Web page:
Last weekend, seven dead men were found slumped in white plastic chairs in a central plaza in Uruapan, Mexico, a city that has seen an increase in drug violence in recent years. The local media has reported that messages were left at the scene, written on poster board and pinned to some of the victim’s bodies with ice picks. The Mexican state-run news agency Notimex has asserted that it is believed that organized crime groups are to blame. Moreover, these seven deaths were part of just 30 violent deaths across Mexico this past weekend.
"WARNING! This is what will happen to all car thieves, burglars, and muggers, as well as kidnappers, rapists and extortionists," the signs read.
Uruapan has been tapped by the government for Mexican President Enrique Peña Nieto's program, which seeks to "not only combat the effects of violence, but also its structural causes" by focusing on the social and economic risk factors that play into drug violence and cartel recruitment. The goriness of the crime has shed light on this new strategy, showing that the president will have to take a more aggressive approach if he wishes to curtail drug violence.
Some groups like the International Crisis Group have praised Nieto’s strategy, asserting that by going to the source of the drug violence problem (a lack of opportunity due to low socioeconomic status) this approach will be a successful model for other countries to follow.
However, given the violence that continues to afflict cities like Uruapan, it’s become clear that this strategy needs to be given a second look.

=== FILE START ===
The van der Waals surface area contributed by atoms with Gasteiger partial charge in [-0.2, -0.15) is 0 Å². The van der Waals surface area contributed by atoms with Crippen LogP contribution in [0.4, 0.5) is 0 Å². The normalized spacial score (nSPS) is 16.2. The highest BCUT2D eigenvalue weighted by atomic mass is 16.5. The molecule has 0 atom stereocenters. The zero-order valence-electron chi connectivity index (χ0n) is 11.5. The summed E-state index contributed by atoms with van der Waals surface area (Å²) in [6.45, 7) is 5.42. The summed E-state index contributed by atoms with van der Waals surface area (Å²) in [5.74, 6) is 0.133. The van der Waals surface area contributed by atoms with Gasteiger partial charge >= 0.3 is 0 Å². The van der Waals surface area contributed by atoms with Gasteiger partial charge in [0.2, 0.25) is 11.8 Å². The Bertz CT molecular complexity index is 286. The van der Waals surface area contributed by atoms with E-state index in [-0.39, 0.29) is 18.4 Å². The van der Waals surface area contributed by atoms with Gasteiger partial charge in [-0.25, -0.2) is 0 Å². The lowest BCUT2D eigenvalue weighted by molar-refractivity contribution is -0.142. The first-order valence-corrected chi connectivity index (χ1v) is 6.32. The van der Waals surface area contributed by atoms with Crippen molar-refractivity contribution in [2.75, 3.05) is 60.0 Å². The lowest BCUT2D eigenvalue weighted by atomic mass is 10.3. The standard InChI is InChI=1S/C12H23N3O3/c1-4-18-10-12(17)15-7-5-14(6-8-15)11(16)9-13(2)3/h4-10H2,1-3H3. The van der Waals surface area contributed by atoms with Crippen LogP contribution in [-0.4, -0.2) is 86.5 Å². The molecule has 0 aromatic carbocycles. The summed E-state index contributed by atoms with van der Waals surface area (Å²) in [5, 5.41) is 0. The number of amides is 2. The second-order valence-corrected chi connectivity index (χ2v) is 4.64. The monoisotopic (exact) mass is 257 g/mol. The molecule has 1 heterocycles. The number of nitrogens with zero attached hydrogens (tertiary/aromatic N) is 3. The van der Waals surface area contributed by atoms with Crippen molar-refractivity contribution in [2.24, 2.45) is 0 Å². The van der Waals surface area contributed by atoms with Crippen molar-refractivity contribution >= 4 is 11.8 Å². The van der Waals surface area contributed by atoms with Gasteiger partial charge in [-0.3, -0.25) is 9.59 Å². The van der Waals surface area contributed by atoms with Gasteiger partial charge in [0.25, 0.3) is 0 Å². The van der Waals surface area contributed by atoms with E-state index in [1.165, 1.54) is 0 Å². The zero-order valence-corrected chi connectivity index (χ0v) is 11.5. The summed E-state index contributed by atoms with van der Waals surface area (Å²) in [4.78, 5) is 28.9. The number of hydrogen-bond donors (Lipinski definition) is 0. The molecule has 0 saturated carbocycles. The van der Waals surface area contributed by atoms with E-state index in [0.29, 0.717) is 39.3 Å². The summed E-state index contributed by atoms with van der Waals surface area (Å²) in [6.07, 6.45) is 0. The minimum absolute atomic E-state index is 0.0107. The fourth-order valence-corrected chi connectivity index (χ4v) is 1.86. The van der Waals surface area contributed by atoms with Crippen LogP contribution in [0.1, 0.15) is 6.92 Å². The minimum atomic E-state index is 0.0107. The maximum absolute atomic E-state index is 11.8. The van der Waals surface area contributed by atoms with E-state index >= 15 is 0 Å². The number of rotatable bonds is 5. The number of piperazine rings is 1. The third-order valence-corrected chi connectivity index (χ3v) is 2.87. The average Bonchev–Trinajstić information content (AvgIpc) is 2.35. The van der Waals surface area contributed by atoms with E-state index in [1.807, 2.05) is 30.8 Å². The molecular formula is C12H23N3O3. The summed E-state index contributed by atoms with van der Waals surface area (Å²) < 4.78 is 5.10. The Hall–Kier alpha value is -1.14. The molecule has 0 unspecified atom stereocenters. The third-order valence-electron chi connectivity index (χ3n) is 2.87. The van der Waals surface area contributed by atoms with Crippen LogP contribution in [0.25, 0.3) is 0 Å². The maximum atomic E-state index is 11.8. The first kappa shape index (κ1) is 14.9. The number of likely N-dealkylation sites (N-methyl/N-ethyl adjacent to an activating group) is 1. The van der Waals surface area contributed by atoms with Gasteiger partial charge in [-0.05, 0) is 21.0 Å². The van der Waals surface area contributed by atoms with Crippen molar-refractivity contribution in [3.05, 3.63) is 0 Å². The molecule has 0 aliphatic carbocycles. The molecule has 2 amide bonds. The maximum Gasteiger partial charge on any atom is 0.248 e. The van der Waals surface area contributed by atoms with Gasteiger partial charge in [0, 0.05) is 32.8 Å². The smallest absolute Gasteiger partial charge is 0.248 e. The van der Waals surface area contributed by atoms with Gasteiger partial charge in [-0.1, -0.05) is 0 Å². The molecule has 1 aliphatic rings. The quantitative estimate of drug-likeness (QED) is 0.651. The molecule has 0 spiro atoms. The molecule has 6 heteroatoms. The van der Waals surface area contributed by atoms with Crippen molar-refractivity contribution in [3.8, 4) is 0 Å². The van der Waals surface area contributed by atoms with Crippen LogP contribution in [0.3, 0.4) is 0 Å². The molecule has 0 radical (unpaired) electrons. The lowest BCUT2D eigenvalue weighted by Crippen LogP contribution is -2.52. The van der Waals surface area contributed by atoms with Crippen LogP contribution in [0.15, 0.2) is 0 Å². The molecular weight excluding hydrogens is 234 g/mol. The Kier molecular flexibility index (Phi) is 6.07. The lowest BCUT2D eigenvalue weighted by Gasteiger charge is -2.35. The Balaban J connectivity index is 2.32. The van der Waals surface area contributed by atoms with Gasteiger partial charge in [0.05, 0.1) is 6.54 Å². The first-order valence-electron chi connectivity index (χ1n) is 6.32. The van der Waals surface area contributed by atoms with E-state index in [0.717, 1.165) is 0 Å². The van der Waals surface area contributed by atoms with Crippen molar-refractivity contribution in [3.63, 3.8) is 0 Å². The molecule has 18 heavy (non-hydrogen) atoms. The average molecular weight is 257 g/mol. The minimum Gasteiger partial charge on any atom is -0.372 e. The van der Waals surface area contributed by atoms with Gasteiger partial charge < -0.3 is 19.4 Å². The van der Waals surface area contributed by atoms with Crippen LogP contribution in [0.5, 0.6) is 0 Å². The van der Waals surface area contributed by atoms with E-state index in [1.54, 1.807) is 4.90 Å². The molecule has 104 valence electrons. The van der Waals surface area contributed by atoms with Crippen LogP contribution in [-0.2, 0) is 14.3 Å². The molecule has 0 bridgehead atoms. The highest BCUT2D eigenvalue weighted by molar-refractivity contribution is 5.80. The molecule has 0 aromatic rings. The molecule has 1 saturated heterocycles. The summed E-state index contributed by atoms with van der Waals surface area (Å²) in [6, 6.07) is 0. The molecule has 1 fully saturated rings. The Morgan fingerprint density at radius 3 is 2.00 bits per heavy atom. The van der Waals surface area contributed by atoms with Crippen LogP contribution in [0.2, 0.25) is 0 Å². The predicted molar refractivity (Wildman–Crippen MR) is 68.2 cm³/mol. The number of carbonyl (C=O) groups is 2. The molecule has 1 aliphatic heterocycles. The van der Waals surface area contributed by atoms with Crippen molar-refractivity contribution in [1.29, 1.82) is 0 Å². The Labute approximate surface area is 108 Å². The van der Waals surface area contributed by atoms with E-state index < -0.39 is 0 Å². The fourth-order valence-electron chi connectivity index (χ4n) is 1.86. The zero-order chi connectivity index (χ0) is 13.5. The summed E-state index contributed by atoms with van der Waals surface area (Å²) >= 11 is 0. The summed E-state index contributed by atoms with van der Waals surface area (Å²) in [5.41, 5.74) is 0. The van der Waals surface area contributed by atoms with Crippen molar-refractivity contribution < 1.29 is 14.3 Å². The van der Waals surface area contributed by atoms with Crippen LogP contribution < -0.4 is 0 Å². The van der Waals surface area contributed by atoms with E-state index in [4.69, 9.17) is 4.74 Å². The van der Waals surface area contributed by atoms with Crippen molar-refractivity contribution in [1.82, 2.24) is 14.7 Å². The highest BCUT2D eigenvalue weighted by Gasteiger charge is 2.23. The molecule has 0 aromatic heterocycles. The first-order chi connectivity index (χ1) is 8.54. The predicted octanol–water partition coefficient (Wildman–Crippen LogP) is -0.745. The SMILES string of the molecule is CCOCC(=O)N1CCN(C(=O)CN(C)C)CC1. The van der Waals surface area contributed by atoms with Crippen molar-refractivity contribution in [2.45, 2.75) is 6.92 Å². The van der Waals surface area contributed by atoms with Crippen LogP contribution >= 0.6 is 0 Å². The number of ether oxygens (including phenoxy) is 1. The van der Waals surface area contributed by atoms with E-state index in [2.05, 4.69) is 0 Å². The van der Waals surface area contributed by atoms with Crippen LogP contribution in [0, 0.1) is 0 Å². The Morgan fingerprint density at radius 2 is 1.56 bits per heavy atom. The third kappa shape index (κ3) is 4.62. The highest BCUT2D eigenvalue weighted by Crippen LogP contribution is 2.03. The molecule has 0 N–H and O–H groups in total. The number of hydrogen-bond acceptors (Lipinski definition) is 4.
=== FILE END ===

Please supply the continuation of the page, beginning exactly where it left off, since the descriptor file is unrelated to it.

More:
While Nieto astutely notes that drug violence is deeply rooted in social and economic causes, and that without solving these problems drug violence will never go away, he can’t ignore the need for more immediate action to curtail the violence that is happening now.
Fixing the social and economic problems that cause drug violence is a long-term solution, one that some Mexicans aren't willing to wait for. If Mexico does not find a way to alleviate the drug violence in a more short-term way, they may have to fight another battle: against rising self-defense groups that have started forming in some areas where government troops haven’t been able to stop cartel violence.
Sergio Mejia, the head of an association of restaurant and business owners, told CNN that the government is too timid and too slow, and that "If there is no immediate response, it leaves us no choice but to join the fight."
Even a U.S. State Department report to Congress noted that, while Nieto’s efforts to curb drug violence have been largely successful, this success has resulted in "smaller, fractured organizations that have violently attempted to consolidate their power," resorting to kidnapping, extortion and human trafficking.
Nieto should continue with his program to attack the cause of cartel violence at its socioeconomic source. However, he should also work to find short-term protection of civilians against drug violence in order to mitigate the occurrence of these grisly crimes as the nation moves forward. While this is much easier said than done, it is clear that solely taking a long-term approach to stopping drug violence is not what Mexico needs.
Read more (WARNING: extremely graphic images) past the jump at the Borderland Beat.)